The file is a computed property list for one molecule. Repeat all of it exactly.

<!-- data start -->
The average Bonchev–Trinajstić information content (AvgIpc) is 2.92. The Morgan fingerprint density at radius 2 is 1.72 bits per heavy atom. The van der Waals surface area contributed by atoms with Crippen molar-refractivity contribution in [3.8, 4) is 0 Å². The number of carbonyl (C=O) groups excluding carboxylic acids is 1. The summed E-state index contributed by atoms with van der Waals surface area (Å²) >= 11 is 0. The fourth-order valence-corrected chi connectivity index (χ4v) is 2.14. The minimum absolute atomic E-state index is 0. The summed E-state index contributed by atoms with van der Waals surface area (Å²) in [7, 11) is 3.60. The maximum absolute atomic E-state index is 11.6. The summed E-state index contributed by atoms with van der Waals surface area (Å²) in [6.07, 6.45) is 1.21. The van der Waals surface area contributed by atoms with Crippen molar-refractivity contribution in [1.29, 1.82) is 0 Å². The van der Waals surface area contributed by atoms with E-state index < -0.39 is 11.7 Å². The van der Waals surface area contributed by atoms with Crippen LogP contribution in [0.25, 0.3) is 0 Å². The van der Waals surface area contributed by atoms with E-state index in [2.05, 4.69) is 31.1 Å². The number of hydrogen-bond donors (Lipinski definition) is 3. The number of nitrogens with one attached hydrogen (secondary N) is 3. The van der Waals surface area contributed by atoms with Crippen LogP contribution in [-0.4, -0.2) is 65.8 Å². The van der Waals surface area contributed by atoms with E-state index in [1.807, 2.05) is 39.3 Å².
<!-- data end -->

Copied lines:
The average Bonchev–Trinajstić information content (AvgIpc) is 2.92. The Morgan fingerprint density at radius 2 is 1.72 bits per heavy atom. The van der Waals surface area contributed by atoms with Crippen molar-refractivity contribution in [3.8, 4) is 0 Å². The number of carbonyl (C=O) groups excluding carboxylic acids is 1. The summed E-state index contributed by atoms with van der Waals surface area (Å²) >= 11 is 0. The fourth-order valence-corrected chi connectivity index (χ4v) is 2.14. The minimum absolute atomic E-state index is 0. The summed E-state index contributed by atoms with van der Waals surface area (Å²) in [7, 11) is 3.60. The maximum absolute atomic E-state index is 11.6. The summed E-state index contributed by atoms with van der Waals surface area (Å²) in [6.07, 6.45) is 1.21. The van der Waals surface area contributed by atoms with Crippen molar-refractivity contribution in [1.29, 1.82) is 0 Å². The van der Waals surface area contributed by atoms with E-state index < -0.39 is 11.7 Å². The van der Waals surface area contributed by atoms with Crippen LogP contribution in [0.25, 0.3) is 0 Å². The van der Waals surface area contributed by atoms with E-state index in [2.05, 4.69) is 31.1 Å². The number of hydrogen-bond donors (Lipinski definition) is 3. The number of nitrogens with one attached hydrogen (secondary N) is 3. The van der Waals surface area contributed by atoms with Crippen LogP contribution in [-0.4, -0.2) is 65.8 Å². The van der Waals surface area contributed by atoms with E-state index in [1.807, 2.05) is 39.3 Å².